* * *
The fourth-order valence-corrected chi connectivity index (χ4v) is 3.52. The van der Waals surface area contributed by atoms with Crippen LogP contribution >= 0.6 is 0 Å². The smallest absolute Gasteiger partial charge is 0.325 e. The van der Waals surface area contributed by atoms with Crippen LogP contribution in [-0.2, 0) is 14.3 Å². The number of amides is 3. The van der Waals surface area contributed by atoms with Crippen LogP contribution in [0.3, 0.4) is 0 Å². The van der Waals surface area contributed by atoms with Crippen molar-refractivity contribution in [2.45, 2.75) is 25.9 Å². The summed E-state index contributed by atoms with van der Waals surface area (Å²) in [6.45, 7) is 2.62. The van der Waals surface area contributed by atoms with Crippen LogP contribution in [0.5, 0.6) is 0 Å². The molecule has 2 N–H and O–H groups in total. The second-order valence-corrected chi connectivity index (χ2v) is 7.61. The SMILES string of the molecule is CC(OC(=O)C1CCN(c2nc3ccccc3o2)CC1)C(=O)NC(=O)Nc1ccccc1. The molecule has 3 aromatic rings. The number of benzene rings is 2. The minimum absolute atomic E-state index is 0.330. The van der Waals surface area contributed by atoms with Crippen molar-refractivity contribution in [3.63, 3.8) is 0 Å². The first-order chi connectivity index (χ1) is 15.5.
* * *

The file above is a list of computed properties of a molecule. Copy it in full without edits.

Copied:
The fourth-order valence-corrected chi connectivity index (χ4v) is 3.52. The van der Waals surface area contributed by atoms with Crippen LogP contribution >= 0.6 is 0 Å². The smallest absolute Gasteiger partial charge is 0.325 e. The van der Waals surface area contributed by atoms with Crippen LogP contribution in [-0.2, 0) is 14.3 Å². The number of amides is 3. The van der Waals surface area contributed by atoms with Crippen LogP contribution in [0.3, 0.4) is 0 Å². The van der Waals surface area contributed by atoms with Crippen molar-refractivity contribution in [2.45, 2.75) is 25.9 Å². The summed E-state index contributed by atoms with van der Waals surface area (Å²) in [6.45, 7) is 2.62. The van der Waals surface area contributed by atoms with Crippen LogP contribution in [0.5, 0.6) is 0 Å². The molecule has 2 N–H and O–H groups in total. The second-order valence-corrected chi connectivity index (χ2v) is 7.61. The SMILES string of the molecule is CC(OC(=O)C1CCN(c2nc3ccccc3o2)CC1)C(=O)NC(=O)Nc1ccccc1. The molecule has 3 aromatic rings. The number of benzene rings is 2. The minimum absolute atomic E-state index is 0.330. The van der Waals surface area contributed by atoms with Crippen molar-refractivity contribution in [3.63, 3.8) is 0 Å². The first-order chi connectivity index (χ1) is 15.5.